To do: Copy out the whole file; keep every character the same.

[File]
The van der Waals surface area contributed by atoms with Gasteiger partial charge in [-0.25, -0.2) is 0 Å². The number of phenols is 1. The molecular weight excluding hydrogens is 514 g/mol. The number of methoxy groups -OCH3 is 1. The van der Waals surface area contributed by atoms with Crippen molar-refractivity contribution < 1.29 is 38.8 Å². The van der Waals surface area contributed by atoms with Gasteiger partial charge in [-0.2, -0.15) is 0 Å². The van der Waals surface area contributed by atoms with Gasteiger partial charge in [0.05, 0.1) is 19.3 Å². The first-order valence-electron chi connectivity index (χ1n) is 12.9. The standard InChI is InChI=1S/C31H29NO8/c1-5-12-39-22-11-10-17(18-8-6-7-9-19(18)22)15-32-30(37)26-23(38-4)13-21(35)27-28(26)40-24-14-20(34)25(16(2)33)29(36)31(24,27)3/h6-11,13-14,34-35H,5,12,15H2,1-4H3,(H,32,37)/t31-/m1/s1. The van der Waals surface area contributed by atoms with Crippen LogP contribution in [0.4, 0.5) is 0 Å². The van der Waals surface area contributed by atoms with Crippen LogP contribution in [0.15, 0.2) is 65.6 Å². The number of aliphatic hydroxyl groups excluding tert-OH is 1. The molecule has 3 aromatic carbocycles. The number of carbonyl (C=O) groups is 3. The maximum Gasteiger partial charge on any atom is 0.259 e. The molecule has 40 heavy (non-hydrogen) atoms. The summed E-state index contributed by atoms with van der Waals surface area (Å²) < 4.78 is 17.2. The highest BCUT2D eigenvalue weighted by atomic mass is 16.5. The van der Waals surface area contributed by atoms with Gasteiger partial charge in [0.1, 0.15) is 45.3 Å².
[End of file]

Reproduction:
The van der Waals surface area contributed by atoms with Gasteiger partial charge in [-0.25, -0.2) is 0 Å². The number of phenols is 1. The molecular weight excluding hydrogens is 514 g/mol. The number of methoxy groups -OCH3 is 1. The van der Waals surface area contributed by atoms with Crippen molar-refractivity contribution < 1.29 is 38.8 Å². The van der Waals surface area contributed by atoms with Gasteiger partial charge in [-0.2, -0.15) is 0 Å². The van der Waals surface area contributed by atoms with Gasteiger partial charge in [0.05, 0.1) is 19.3 Å². The first-order valence-electron chi connectivity index (χ1n) is 12.9. The standard InChI is InChI=1S/C31H29NO8/c1-5-12-39-22-11-10-17(18-8-6-7-9-19(18)22)15-32-30(37)26-23(38-4)13-21(35)27-28(26)40-24-14-20(34)25(16(2)33)29(36)31(24,27)3/h6-11,13-14,34-35H,5,12,15H2,1-4H3,(H,32,37)/t31-/m1/s1. The van der Waals surface area contributed by atoms with Crippen LogP contribution in [0.4, 0.5) is 0 Å². The van der Waals surface area contributed by atoms with Crippen LogP contribution in [0.15, 0.2) is 65.6 Å². The number of aliphatic hydroxyl groups excluding tert-OH is 1. The molecule has 3 aromatic carbocycles. The number of carbonyl (C=O) groups is 3. The maximum Gasteiger partial charge on any atom is 0.259 e. The molecule has 40 heavy (non-hydrogen) atoms. The summed E-state index contributed by atoms with van der Waals surface area (Å²) < 4.78 is 17.2. The highest BCUT2D eigenvalue weighted by atomic mass is 16.5. The van der Waals surface area contributed by atoms with Gasteiger partial charge in [0.1, 0.15) is 45.3 Å².